In Re Comverge, Inc. Shareholders Litigation involves a stockholder challenge to a merger between Comverge, Inc. and H.I.G Capital, L.L.C. The plaintiff stockholders of Comverge contend that the Comverge board of directors (the “Board”) breached their fiduciary duties by: (1) conducting a flawed sales process and not suing HIG for an alleged breach of a non-disclosure agreement between the parties (the “NDA”); and (2) agreeing to deal protection measures that precluded the possibility of a topping bid. On November 25, 2014, Vice Chancellor Parsons granted HIG’s motion to dismiss with respect to the first claim, but denied the motion on the second claim. Furthermore, Vice Chancellor Parsons dismissed Plaintiffs’ claim that HIG aided and abetted the Board’s breaches of fiduciary duties, stating that even if there was a predicate breach of fiduciary duties by the Board, the Plaintiffs only allege conclusory facts that do not support a claim that HIG participated in those breaches.
In late 2010, Comverge was in need of liquidity to continue operations and fulfill obligations under its outstanding revolving credit facility and subordinated promissory notes. Thus, Comverge hired an investment bank to seek a minority equity investor. The effort was unsuccessful, but in November 2011 HIG approached a Comverge director expressing an interest in investing in the company. After executing an NDA that contained both a two-year standstill and an unusually broad carve-out from the standstill, Comverge engaged in due diligence and on December 21 offered to buy the company for $1.75 per share and to make an interim $12 million bridge loan. After multiple rounds of negotiations, HIG indicated that it would not raise its bid above $2.15 per share unless the company entered into an exclusivity agreement, which Comverge subsequently agreed to. Five days into the exclusivity period the Board received an indication of interest from another company in the range of $4.00 to $6.00 per share. Unsuccessful in improving HIG’s bid to more than $2.25, the Board allowed exclusivity to expire and engaged the other bidder. Undaunted by being rejected, HIG purchased a controlling interest in one of the company’s outstanding subordinated notes (the “PFG Note”), which contained a blocking right on any acquisition proposal (and which plaintiffs allege violated the standstill provisions of the NDA). HIG then sent a notice of default under the PFG Note and threatened to accelerate the debt owed unless Comverge entered into a merger agreement with HIG at a reduced price of $1.50 per share. After a period of negotiations the Board approved a deal at $1.75 per share (the stock was then trading at $1.88) and HIG provided Comverge with a $12 million bridge loan that was convertible into Comverge stock at $1.40 per share. The deal also included a termination fee and expense reimbursement which in the aggregate amounted to 5.55%-7% of the deal’s equity value, and a 30-day go-shop.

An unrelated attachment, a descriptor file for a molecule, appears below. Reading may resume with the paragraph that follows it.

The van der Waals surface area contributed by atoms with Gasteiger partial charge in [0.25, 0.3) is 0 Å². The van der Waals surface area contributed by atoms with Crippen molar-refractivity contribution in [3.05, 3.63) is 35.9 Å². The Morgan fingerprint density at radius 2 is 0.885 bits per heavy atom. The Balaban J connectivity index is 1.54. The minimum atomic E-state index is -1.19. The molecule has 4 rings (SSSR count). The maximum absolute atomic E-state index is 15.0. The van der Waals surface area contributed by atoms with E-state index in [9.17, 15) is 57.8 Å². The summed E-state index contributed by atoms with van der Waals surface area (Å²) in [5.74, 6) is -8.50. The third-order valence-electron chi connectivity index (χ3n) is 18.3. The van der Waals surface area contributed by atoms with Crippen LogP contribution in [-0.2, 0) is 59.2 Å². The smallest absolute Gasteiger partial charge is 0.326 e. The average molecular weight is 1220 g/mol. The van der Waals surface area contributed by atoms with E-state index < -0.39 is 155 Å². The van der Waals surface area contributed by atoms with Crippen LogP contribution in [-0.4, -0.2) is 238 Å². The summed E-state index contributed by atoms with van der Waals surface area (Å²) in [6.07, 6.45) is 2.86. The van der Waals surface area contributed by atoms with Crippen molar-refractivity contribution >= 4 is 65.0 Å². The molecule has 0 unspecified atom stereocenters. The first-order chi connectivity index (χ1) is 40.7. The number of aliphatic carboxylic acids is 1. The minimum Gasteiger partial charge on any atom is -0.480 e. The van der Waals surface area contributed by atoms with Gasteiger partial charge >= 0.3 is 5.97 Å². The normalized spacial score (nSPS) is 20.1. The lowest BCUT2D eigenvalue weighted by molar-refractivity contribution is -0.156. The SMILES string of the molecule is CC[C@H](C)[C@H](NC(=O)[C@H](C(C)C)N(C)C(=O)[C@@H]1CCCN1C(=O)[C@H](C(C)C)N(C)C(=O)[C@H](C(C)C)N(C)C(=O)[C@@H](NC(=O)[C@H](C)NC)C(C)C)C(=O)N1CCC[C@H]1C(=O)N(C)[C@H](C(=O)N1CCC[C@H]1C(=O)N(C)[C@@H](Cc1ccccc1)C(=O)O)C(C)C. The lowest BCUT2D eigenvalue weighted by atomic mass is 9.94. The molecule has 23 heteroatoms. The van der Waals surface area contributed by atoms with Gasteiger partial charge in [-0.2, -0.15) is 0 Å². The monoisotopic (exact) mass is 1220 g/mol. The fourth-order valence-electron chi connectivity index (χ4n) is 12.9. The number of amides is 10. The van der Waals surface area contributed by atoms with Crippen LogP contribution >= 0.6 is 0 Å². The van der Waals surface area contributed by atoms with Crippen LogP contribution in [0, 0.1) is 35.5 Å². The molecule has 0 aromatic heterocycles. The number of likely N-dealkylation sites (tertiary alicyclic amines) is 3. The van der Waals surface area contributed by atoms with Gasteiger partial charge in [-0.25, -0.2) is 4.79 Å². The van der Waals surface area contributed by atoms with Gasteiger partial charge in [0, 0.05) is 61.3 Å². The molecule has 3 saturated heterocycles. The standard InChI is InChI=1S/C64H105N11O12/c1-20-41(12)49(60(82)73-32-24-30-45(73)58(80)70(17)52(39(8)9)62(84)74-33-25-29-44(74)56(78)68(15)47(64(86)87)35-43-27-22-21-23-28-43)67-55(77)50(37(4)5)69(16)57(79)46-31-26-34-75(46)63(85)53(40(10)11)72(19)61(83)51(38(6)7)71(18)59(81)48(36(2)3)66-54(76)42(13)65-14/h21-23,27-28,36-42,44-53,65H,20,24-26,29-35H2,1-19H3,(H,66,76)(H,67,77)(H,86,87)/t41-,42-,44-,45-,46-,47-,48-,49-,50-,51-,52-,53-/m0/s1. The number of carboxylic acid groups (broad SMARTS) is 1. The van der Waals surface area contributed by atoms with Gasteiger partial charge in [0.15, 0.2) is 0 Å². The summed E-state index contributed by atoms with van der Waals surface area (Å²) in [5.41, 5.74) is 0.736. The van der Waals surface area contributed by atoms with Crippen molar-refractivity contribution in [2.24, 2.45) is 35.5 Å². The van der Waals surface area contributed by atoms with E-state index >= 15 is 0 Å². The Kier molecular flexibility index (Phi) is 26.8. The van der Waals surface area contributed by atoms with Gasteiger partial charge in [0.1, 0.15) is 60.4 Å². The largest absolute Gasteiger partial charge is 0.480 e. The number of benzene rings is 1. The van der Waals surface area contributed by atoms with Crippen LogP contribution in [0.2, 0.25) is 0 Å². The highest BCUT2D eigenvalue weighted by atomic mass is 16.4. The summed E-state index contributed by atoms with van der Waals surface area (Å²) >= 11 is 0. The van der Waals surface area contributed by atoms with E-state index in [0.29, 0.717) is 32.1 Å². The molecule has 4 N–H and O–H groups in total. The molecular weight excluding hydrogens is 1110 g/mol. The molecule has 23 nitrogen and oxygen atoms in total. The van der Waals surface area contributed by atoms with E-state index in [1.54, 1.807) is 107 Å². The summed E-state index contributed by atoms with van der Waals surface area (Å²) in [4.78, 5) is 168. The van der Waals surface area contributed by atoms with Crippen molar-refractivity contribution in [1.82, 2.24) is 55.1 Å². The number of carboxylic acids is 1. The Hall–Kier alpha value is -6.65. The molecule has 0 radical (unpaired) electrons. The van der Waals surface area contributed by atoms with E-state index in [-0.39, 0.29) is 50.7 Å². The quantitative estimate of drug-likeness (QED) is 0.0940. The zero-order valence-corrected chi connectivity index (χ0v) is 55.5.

Vice Chancellor Parsons noted that the company’s charter contained an exculpation provision and ruled that the Plaintiffs did not plead facts from which a non-exculpated breach of fiduciary duty could be conceivably inferred. On the issue of the flawed sales process, Vice Chancellor Parsons reasoned that the Board engaged in an involved strategic process over 18-months before agreeing to a merger and was simply outflanked once HIG acquired the PFG Note. With respect to the decision not to sue HIG for breach of the standstill provision of the NDA, Vice Chancellor Parsons ruled that the Board could have been acting reasonably given the limited resources available to it and the fact that the company would likely have lost its only firm offer and faced bankruptcy.
On the matter of preclusive deal protection measures, the Vice Chancellor noted that although the magnitude of the termination fee and expense reimbursement already test the limits of what the court has found to be reasonable in the past, the more difficult question is whether the convertible note should be considered in the termination fee analysis because the ability to convert at a discount effectively made a topping bid more expensive. Ultimately, Vice Chancellor Parsons denied Defendants’ motion to dismiss on this claim, ruling that it is reasonably conceivable that the convertible note may have been viewed by potential bidders as additional termination fees, such that the effective cost of termination would be over 13% of the equity value of transaction.